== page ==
Between 1989 and 1992 most of the former socialist countries of non-Soviet Europe abolished the death penalty. With respect to the successor states to the Soviet Union, Latvia declared a moratorium on executions in 1996 and finally eliminated the death penalty in 1999. The Lithuanian Constitutional Court struck down the death penalty in 1998 and eliminated it from its Criminal Code in 1999. Both countries, as well as Estonia, which has declared a moratorium on the death penalty, are full members of the Council of Europe. Like Russia, Ukraine agreed to a moratorium on executions as a condition of entering the Council of Europe, but outraged that body by secretly executing thirteen people in 1997. The Ukrainian parliament finally eliminated the death penalty in February of 2000. Membership in the Council of Europe has also pushed Moldavia (1995), Georgia (1997), and Azerbaijan (1998) to abolish the death penalty and Armenia to abide by an unofficial moratorium. Belarus, which has still not been accepted into the Council of Europe, executed thirty persons in 1997 and still enforces the death penalty. In Soviet Asia, Kyrgystan declared a moratorium (December 1998), though courts continued to impose death sentences as of January 2000. Turkmenistan executed around four hundred persons in 1996 and sentenced seven hundred to death in 1997, mostly for drug-related crimes. In 1999, however, it also declared an official moratorium. In 1996 Kazakhstan executed forty-two persons and made a reduced number of offenses punishable by death in its new Criminal Code, which went into effect 1 January 1998. Death sentences continue to be imposed and executed in Tadjikistan and Uzbekistan as well, six having been executed in the latter republic in January 2000. All Soviet Asian states with the exception of Kyrgystan still impose the death penalty for drug trafficking.

Even after Russian executions stopped in August 1996, trial courts continued to sentence people to death in aggravated murder cases and these sentences were often affirmed by the Supreme Court. On 2 February 1999, however, the Constitutional Court declared that the death penalty could no longer be imposed on equal protection grounds. Inasmuch as Article 20 of the Constitution guarantees the right to trial by jury for anyone facing the death penalty and the jury system only functions in nine Russian regions and territories, the Court held that no death sentences could be imposed anywhere until trial by jury was available throughout Russia.

The special part of the criminal code. The Criminal Code contains a typical list of crimes against the person (homicide, sexual offenses, assaultive conduct), but also includes an offense punishing the transmission of venereal diseases or the HIV virus (Arts. 121–122 UK). Chapter 19 of the Criminal Code punishes violations against "the constitutional rights and freedoms of the person and citizen," among them acts infringing on the inviolability of one's private life, correspondence, and dwelling or on the liberty of confession or assembly, rights that went unprotected in Soviet times.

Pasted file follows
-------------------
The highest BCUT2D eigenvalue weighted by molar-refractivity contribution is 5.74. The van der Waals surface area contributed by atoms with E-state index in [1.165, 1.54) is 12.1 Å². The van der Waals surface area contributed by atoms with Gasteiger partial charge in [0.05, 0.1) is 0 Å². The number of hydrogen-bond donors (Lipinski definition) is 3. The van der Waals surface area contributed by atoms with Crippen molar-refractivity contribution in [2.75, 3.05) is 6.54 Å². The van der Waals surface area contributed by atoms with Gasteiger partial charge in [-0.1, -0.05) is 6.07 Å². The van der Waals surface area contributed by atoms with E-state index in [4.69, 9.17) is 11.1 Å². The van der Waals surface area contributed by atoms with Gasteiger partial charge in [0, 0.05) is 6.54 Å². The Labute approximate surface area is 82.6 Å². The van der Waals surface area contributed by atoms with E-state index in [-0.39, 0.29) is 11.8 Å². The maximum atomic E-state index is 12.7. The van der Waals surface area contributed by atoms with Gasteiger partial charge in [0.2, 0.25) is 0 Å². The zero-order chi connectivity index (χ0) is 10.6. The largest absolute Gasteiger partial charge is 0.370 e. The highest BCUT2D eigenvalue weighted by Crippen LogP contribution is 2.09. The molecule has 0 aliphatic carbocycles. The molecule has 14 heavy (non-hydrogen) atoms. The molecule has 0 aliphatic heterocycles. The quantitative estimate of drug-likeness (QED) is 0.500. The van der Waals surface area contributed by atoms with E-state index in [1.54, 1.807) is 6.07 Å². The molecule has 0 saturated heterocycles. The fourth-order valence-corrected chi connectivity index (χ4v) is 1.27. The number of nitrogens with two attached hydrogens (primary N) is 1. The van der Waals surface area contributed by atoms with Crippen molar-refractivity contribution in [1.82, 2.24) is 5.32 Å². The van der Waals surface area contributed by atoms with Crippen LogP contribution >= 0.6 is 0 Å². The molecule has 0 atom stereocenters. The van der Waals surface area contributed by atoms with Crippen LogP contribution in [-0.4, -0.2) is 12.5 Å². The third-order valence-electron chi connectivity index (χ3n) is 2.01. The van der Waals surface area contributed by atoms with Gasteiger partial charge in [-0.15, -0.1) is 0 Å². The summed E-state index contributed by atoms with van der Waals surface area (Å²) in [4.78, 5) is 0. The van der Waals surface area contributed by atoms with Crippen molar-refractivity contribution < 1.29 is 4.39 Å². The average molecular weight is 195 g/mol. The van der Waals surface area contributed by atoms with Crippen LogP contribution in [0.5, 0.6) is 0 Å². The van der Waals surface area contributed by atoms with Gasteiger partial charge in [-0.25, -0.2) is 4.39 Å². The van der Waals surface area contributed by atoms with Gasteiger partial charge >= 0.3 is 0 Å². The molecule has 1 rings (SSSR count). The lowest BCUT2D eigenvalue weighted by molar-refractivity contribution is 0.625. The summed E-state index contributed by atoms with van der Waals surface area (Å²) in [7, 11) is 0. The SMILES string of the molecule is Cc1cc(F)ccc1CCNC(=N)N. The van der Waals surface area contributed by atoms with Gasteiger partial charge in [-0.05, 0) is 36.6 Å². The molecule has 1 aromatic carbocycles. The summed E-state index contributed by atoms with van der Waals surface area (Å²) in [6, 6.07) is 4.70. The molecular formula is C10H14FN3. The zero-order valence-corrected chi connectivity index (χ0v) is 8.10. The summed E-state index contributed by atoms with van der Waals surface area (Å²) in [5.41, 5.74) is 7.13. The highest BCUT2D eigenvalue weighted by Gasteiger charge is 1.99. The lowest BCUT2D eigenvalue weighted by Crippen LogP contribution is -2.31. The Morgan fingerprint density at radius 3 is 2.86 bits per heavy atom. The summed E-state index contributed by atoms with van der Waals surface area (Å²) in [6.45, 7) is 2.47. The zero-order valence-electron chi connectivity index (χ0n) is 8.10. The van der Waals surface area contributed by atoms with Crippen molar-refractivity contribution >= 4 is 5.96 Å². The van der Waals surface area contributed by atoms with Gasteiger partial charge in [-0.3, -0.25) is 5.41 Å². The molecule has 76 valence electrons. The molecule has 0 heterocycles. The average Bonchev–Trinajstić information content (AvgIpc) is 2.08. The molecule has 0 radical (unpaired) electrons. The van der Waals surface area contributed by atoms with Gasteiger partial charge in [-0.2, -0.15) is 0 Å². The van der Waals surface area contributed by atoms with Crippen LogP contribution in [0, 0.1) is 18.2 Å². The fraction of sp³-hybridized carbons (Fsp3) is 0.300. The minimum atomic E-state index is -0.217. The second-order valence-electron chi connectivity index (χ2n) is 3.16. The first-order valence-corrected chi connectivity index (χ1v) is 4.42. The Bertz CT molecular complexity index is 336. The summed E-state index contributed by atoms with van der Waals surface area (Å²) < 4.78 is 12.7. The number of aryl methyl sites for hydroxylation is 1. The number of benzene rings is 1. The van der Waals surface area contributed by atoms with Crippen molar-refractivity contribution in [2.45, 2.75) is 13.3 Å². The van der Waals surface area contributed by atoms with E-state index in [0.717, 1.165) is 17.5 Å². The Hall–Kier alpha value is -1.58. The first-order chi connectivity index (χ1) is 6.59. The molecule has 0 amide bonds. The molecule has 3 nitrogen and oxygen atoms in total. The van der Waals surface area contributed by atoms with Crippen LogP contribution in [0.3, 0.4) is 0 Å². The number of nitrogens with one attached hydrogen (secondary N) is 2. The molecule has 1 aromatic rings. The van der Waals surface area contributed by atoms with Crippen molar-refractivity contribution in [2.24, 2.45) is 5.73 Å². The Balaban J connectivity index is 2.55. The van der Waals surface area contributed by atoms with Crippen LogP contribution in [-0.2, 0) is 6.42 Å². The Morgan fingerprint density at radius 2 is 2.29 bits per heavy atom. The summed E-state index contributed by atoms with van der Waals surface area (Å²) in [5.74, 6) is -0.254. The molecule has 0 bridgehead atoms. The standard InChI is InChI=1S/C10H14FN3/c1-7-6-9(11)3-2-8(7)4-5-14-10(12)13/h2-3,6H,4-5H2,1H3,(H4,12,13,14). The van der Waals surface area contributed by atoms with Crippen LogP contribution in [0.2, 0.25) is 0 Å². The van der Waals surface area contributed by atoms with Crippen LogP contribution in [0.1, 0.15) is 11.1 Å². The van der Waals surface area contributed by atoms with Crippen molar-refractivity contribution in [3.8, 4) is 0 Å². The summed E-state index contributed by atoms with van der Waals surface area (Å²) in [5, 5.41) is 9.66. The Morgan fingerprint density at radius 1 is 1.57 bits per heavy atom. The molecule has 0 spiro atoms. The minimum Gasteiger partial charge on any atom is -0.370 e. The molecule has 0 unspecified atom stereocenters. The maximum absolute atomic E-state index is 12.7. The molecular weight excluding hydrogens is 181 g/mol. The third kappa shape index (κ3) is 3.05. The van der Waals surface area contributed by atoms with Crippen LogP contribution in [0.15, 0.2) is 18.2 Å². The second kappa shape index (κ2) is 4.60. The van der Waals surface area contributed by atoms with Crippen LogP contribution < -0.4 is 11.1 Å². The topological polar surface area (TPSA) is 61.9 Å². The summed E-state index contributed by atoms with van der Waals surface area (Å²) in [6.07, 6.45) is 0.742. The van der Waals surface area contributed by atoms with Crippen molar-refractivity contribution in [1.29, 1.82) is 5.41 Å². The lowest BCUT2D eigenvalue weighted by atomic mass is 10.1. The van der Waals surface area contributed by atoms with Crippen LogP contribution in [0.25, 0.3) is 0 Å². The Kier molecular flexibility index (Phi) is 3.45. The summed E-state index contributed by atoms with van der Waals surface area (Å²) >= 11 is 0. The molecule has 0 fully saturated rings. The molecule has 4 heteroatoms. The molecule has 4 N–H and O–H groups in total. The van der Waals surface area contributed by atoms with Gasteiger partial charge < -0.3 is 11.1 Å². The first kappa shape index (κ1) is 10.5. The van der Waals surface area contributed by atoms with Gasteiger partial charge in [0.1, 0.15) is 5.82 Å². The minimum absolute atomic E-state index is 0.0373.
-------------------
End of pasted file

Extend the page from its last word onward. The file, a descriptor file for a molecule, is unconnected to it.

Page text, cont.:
Among the most radical changes in the 1996 Criminal Code are those contained in Section VIII relating to "Crimes in the Economic Sphere." Under Soviet Law all types of private enterprise were illegal and, at times, severely punished. Theft of state property was considered a more serious crime than theft of private property. Entrepreneurial activity is now protected by the Constitution and regulated in the criminal law, with offenses punishing the hindering of legal entrepreneurial activity, but also engaging in illegal business dealings such as money laundering, restricting competition, false advertising, securities or credit fraud, fraudulent bankruptcy, tax evasion, and consumer fraud. Drafters of these provisions used the American Model Penal Code as a model. New provisions punish "ecological crimes" and "crimes in the sphere of computer information," including hacking and creating viruses (Arts. 272, 273 CC). Russia has suffered disastrous ecological consequences from the near complete absence of laws regulating defense and heavy industry during Soviet times. The new code punishes seventeen separate environmental crimes, some relating to general violation of rules, others to improper handling of dangerous substances such as biological agents or toxins, still others protecting distinct resources such as water, the atmosphere, the sea, the continental shelf, the soil, the subsoil, and flora and fauna (Arts. 248, 250–262 CC).

The new code punishes incitement to national, racial, or religious hatred (Art. 282 CC), an important provision in a racially, ethnically, and religiously diverse country with a history of conflict among the various groups. Chapter 30 punishes abuse of public office, bribery, and so on (Arts. 285–293 UK). Despite the rampant corruption at all levels of Russian government there have been no prosecutions during the Yeltsin years of the ruling political elite connected with the corrupt privatization of Soviet industry and the granting of sweetheart export and customs privileges. Nor have the provisions of Chapter 31 relating to "crimes against the administration of justice" (Arts. 294–316 CC) been enforced, despite the open refusal of executive organs of the administration of justice to abide by judicial decisions and the increase of violent attacks on judges.

Finally, the 1996 Code has aimed to strengthen the provisions designed to fight organized crime. The general part of the code provides for aggravation of sentences if a crime is committed by a group of persons pursuant to a conspiracy, by an organized group or criminal organization (Art. 35 CC). Chapter 24 punishes individual "crimes against social security" such as terrorism, taking hostages, organizing an illegal armed group, and formation of a criminal organization. In 1998, 28,633 crimes were committed by organized groups or criminal organizations (including 152 contract killings).